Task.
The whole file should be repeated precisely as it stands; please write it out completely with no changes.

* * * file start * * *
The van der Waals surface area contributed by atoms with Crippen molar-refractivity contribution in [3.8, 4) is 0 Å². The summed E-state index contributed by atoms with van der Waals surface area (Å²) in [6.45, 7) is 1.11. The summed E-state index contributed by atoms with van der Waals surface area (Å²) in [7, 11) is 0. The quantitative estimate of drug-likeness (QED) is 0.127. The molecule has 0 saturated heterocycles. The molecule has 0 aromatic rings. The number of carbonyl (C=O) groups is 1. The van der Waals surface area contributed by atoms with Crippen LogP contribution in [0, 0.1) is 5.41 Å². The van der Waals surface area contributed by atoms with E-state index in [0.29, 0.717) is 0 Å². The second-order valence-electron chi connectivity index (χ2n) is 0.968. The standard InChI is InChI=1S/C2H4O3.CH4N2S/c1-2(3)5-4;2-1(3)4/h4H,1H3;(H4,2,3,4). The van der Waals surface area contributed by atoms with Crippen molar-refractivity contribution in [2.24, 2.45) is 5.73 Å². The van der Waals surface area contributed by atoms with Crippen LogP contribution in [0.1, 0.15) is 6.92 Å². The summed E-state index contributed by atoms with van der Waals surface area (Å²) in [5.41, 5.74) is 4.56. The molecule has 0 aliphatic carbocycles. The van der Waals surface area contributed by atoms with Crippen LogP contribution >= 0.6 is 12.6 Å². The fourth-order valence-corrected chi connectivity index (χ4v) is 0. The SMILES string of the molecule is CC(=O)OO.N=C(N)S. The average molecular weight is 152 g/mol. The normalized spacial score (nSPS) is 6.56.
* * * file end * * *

The van der Waals surface area contributed by atoms with Crippen molar-refractivity contribution in [3.8, 4) is 0 Å². The summed E-state index contributed by atoms with van der Waals surface area (Å²) in [6.45, 7) is 1.11. The summed E-state index contributed by atoms with van der Waals surface area (Å²) in [7, 11) is 0. The quantitative estimate of drug-likeness (QED) is 0.127. The molecule has 0 saturated heterocycles. The molecule has 0 aromatic rings. The number of carbonyl (C=O) groups is 1. The van der Waals surface area contributed by atoms with Crippen LogP contribution in [0, 0.1) is 5.41 Å². The van der Waals surface area contributed by atoms with E-state index in [0.29, 0.717) is 0 Å². The second-order valence-electron chi connectivity index (χ2n) is 0.968. The standard InChI is InChI=1S/C2H4O3.CH4N2S/c1-2(3)5-4;2-1(3)4/h4H,1H3;(H4,2,3,4). The van der Waals surface area contributed by atoms with Crippen molar-refractivity contribution in [2.24, 2.45) is 5.73 Å². The van der Waals surface area contributed by atoms with Crippen LogP contribution in [0.1, 0.15) is 6.92 Å². The summed E-state index contributed by atoms with van der Waals surface area (Å²) in [5.41, 5.74) is 4.56. The molecule has 0 aliphatic carbocycles. The van der Waals surface area contributed by atoms with Crippen LogP contribution >= 0.6 is 12.6 Å². The fourth-order valence-corrected chi connectivity index (χ4v) is 0. The SMILES string of the molecule is CC(=O)OO.N=C(N)S. The average molecular weight is 152 g/mol. The normalized spacial score (nSPS) is 6.56.